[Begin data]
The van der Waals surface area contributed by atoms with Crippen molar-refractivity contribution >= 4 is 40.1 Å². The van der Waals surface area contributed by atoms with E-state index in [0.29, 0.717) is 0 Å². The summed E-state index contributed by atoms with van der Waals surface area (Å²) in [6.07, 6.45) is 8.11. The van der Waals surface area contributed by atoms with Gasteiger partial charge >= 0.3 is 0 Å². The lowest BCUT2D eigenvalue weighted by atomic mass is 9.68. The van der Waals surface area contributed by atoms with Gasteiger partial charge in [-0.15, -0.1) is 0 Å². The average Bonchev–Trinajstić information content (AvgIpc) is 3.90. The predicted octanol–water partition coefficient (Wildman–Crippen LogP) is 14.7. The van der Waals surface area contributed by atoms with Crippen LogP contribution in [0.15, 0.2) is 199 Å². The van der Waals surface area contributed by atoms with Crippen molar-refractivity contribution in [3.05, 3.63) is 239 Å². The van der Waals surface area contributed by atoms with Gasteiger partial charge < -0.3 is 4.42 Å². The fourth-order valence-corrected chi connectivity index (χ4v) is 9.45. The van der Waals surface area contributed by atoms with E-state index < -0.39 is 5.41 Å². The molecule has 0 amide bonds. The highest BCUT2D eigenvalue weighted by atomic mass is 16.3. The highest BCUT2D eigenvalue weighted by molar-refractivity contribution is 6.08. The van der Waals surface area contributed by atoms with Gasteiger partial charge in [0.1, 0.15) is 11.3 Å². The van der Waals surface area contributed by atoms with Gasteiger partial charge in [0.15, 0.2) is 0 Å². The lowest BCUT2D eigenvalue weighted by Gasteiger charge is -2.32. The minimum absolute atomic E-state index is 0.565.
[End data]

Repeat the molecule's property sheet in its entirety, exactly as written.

The van der Waals surface area contributed by atoms with Crippen molar-refractivity contribution >= 4 is 40.1 Å². The van der Waals surface area contributed by atoms with E-state index in [0.29, 0.717) is 0 Å². The summed E-state index contributed by atoms with van der Waals surface area (Å²) in [6.07, 6.45) is 8.11. The van der Waals surface area contributed by atoms with Gasteiger partial charge >= 0.3 is 0 Å². The lowest BCUT2D eigenvalue weighted by atomic mass is 9.68. The van der Waals surface area contributed by atoms with Gasteiger partial charge in [-0.15, -0.1) is 0 Å². The average Bonchev–Trinajstić information content (AvgIpc) is 3.90. The predicted octanol–water partition coefficient (Wildman–Crippen LogP) is 14.7. The van der Waals surface area contributed by atoms with Crippen LogP contribution in [0.15, 0.2) is 199 Å². The van der Waals surface area contributed by atoms with Crippen molar-refractivity contribution in [3.05, 3.63) is 239 Å². The van der Waals surface area contributed by atoms with Gasteiger partial charge < -0.3 is 4.42 Å². The fourth-order valence-corrected chi connectivity index (χ4v) is 9.45. The van der Waals surface area contributed by atoms with E-state index < -0.39 is 5.41 Å². The molecule has 0 amide bonds. The highest BCUT2D eigenvalue weighted by atomic mass is 16.3. The highest BCUT2D eigenvalue weighted by molar-refractivity contribution is 6.08. The van der Waals surface area contributed by atoms with Gasteiger partial charge in [0.1, 0.15) is 11.3 Å². The van der Waals surface area contributed by atoms with Gasteiger partial charge in [0.15, 0.2) is 0 Å². The lowest BCUT2D eigenvalue weighted by Gasteiger charge is -2.32. The minimum absolute atomic E-state index is 0.565.